The Grand 2021 Master System Spree

In a previous blog, I mentioned that I would be moving on to play Lunar: Silver Star Harmony on PSP. It seems that the curse of the game has followed me, as I bounced off it immediately, for the sixth time! In the first week of September 2021, I decided to plug in my Sega Master System, for when my PSP was charging. Instead, I ended up rifling through an auction lot of cartridges that I bought a decade ago, when collecting was still viable.

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As a proud Master System defender, one of my more validating moments was hearing the Cuphead developers mention their love for the underrated console. It's with this same passion that the mere act of holding the rectangular controller led me to load up game after game. I thought that it might be neat to rate the ones I ended up giving a try.

The 11 games in the list will be ranked from 1, being the worst, to 11, which is the best in this specific batch.

List items

  • Called World Soccer here, this game is an example of what football games in the eighties felt like, pre-FIFA. There is barely any content, either single play or penalties, for one or two players. The screen scrolls in bits and the players can only be controlled when the ball is at their foot. On top of that, goal attempts follow the field movement, making any step a struggle.

  • Once again, this game is slightly different here, called World Cup Italia '90. As we hit the nineties, the 8-way movement is more fluid, but the grotesque speed of play makes it impossible to get through a whole championship. It is, however, faithful to the tournament, stages and all.

  • The Cyber Shinobi is not a game that's representative of Sega in its prime. The action platform game with giant sprites looks choppy and plays even worse. The boss designs are beyond simplistic and the level design isn't much better. It can pass a Shinobi smell test, but that's about it.

  • I wanted to love this game so much. This platform game is adorable, with multiple playable characters. The gameplay, however, takes every wrong lesson from the Sonic franchise, with hindered momentum and constant leaps of faith. There was an attempt to make a memorable game here, but it's ultimately indefensible.

  • On the other side of the coin, I didn't expect much from The Ninja, but it was totally serviceable. A simple, but more agile take on the Commando arcade shooter. There's some decent level variety to keep you on your toes and the only downside is that it has a bad ending, unless you find obscure items. The one musical track might also become grating.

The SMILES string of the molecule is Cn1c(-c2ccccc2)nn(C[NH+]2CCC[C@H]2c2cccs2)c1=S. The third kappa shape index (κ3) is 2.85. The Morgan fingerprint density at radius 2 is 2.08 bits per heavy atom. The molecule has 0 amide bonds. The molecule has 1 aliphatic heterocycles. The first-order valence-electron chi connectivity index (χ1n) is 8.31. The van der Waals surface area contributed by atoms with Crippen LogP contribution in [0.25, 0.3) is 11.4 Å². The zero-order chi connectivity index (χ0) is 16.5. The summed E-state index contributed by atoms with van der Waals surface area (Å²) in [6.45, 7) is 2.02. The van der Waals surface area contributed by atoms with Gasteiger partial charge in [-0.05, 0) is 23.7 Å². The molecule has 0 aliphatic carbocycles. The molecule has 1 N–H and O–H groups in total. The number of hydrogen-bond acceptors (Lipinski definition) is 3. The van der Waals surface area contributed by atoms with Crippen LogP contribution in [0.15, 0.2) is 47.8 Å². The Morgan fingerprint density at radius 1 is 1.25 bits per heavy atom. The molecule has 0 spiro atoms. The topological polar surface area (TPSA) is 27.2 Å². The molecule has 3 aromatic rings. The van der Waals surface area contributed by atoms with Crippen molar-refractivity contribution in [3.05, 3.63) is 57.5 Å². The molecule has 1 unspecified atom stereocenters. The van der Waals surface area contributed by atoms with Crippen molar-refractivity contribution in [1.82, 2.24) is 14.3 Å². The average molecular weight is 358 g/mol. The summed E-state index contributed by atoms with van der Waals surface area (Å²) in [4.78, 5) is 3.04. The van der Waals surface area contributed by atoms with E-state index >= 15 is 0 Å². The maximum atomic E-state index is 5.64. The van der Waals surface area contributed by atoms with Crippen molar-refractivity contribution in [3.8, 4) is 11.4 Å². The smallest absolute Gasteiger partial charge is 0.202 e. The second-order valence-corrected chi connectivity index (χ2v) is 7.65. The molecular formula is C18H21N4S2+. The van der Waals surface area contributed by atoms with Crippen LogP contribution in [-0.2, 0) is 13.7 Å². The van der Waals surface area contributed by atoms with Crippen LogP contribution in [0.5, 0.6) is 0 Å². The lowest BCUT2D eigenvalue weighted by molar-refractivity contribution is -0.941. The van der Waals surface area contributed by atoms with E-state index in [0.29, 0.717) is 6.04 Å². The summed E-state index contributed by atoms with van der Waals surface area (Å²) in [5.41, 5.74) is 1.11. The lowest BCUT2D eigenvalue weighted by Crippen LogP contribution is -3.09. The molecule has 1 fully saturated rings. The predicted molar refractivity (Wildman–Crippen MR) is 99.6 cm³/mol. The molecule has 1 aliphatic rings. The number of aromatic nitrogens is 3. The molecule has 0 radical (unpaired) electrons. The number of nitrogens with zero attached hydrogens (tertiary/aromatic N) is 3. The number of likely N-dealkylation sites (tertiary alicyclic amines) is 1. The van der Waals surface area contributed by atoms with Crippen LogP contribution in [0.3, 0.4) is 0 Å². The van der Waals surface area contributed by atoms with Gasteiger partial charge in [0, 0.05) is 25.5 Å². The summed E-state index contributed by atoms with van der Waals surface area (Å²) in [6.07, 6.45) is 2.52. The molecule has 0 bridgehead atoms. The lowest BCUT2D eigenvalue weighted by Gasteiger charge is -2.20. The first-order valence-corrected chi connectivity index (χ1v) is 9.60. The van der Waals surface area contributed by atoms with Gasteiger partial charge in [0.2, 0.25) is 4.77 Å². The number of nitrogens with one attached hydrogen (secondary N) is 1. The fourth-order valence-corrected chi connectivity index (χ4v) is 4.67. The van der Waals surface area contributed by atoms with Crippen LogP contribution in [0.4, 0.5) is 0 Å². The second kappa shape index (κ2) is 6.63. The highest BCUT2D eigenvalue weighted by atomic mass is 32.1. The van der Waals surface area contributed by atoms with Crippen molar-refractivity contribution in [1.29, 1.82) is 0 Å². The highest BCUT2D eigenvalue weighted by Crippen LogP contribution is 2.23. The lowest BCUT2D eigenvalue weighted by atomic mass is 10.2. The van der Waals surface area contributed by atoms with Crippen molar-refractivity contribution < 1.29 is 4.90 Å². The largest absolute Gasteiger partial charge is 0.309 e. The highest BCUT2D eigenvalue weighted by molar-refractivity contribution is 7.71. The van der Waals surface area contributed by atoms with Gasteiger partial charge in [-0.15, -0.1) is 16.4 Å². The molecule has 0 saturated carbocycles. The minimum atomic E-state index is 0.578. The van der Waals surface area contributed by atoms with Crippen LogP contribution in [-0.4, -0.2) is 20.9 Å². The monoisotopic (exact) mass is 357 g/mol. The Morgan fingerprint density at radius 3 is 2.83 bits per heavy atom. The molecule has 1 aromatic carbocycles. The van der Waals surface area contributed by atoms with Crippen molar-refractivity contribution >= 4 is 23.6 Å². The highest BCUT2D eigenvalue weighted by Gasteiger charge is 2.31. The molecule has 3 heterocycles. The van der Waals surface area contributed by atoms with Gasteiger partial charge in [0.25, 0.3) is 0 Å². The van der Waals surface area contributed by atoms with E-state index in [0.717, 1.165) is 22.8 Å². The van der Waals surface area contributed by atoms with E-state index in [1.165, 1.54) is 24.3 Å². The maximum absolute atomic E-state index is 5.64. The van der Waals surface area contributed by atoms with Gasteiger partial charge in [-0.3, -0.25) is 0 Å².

• It's a bit of a bummer for this classic that the action platform game is probably impossible to complete on original hardware. The difficulty is just unfair. Until then, the journey will take you through a stellar Eastern presentation, with multi-leveled gameplay fields. Being careful and mindful in every action, while navigating enemies and traps, really nails that capable ninja feel.

  • This side-scrolling shooter was another neat surprise. While it has a hard time to render all the bullet hell on the screen, it is cute enough to keep trying. Cloud Master even winks at their peer in Fantasy Zone, by offering a dimension door to a power-up shop. As always, this game is tough as nails, but it is doable and rewarding to finish, even if it's just to see the silly boss designs.

  • Before Astro's Playroom, the best pack-in game for consoles was Alex Kidd. The platform game is a classic and showed off exactly what the Master System does best. The worlds are a blast of color, cheerful music and challenging obstacles. Every few levels, you'll also get a vehicle as a nice reward. While it's a great time to play, it is a hard game to finish, but it will be fun while it lasts.

  • This port is one of my favorite iterations of the board game, because it's obtuse and cluttered in just the right ways. Making smart business decisions can keep the game going for ages, making it a perfect way to pass an evening, just watching the big character sprites go around the playing field. Every time the dog gets sent to jail, I laugh like I'm eight years old again.

  • With license games being my thing, I was extremely surprised to find out that this platform game is excellent. Mickey jumps through lively worlds on the way to save Minnie. There's even a little Mega Man in there, complete with a variety of boss fights. It's one of the best produced games on the console, in my opinion.

  • The classic that formed a legacy of platform games. With a flawless atmosphere and self-evident yet challenging gameplay, Prince of Persia comes close to being one of those perfect games. Grab ledges, jump over spikes and fight guards to escape the dungeon and save the princess. This game holds a strong personal importance, but even beyond this bias, the sheer deliberate nature of every screen is just plain admirable. They don't make them like they used to.